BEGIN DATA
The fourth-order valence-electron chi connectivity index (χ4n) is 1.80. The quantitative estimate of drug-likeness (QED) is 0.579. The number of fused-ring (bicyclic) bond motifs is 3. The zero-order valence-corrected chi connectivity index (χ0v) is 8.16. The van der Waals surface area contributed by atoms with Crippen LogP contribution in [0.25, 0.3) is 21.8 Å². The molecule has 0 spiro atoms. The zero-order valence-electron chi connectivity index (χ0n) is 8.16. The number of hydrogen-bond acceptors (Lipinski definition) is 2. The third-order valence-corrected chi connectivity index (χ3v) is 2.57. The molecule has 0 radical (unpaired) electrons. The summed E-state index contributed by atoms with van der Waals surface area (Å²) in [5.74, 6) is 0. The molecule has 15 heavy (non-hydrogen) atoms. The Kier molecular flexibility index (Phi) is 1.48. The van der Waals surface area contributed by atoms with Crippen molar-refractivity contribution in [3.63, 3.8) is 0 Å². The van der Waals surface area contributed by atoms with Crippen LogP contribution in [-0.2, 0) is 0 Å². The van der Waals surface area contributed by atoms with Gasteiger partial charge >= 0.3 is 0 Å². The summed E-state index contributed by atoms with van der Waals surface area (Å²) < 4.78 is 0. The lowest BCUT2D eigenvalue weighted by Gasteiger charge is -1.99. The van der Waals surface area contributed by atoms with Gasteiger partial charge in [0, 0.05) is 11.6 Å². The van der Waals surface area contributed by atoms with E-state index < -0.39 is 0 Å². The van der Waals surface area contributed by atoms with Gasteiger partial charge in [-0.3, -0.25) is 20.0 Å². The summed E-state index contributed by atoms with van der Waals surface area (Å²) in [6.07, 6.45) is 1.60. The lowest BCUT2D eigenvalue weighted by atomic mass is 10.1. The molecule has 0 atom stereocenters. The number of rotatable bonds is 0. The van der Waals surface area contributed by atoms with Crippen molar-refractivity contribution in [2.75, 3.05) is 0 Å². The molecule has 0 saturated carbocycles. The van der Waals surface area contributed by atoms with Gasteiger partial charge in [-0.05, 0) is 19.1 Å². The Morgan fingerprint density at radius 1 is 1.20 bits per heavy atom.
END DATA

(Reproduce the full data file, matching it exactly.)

The fourth-order valence-electron chi connectivity index (χ4n) is 1.80. The quantitative estimate of drug-likeness (QED) is 0.579. The number of fused-ring (bicyclic) bond motifs is 3. The zero-order valence-corrected chi connectivity index (χ0v) is 8.16. The van der Waals surface area contributed by atoms with Crippen LogP contribution in [0.25, 0.3) is 21.8 Å². The molecule has 0 spiro atoms. The zero-order valence-electron chi connectivity index (χ0n) is 8.16. The number of hydrogen-bond acceptors (Lipinski definition) is 2. The third-order valence-corrected chi connectivity index (χ3v) is 2.57. The molecule has 0 radical (unpaired) electrons. The summed E-state index contributed by atoms with van der Waals surface area (Å²) in [5.74, 6) is 0. The molecule has 15 heavy (non-hydrogen) atoms. The Kier molecular flexibility index (Phi) is 1.48. The van der Waals surface area contributed by atoms with Crippen molar-refractivity contribution in [3.63, 3.8) is 0 Å². The van der Waals surface area contributed by atoms with Crippen LogP contribution in [-0.2, 0) is 0 Å². The van der Waals surface area contributed by atoms with Gasteiger partial charge >= 0.3 is 0 Å². The summed E-state index contributed by atoms with van der Waals surface area (Å²) < 4.78 is 0. The lowest BCUT2D eigenvalue weighted by Gasteiger charge is -1.99. The van der Waals surface area contributed by atoms with Gasteiger partial charge in [0, 0.05) is 11.6 Å². The van der Waals surface area contributed by atoms with E-state index < -0.39 is 0 Å². The van der Waals surface area contributed by atoms with Gasteiger partial charge in [-0.3, -0.25) is 20.0 Å². The summed E-state index contributed by atoms with van der Waals surface area (Å²) in [6.07, 6.45) is 1.60. The lowest BCUT2D eigenvalue weighted by atomic mass is 10.1. The molecule has 0 atom stereocenters. The number of rotatable bonds is 0. The van der Waals surface area contributed by atoms with Crippen molar-refractivity contribution in [2.75, 3.05) is 0 Å². The molecule has 0 saturated carbocycles. The van der Waals surface area contributed by atoms with Gasteiger partial charge in [-0.05, 0) is 19.1 Å². The Morgan fingerprint density at radius 1 is 1.20 bits per heavy atom.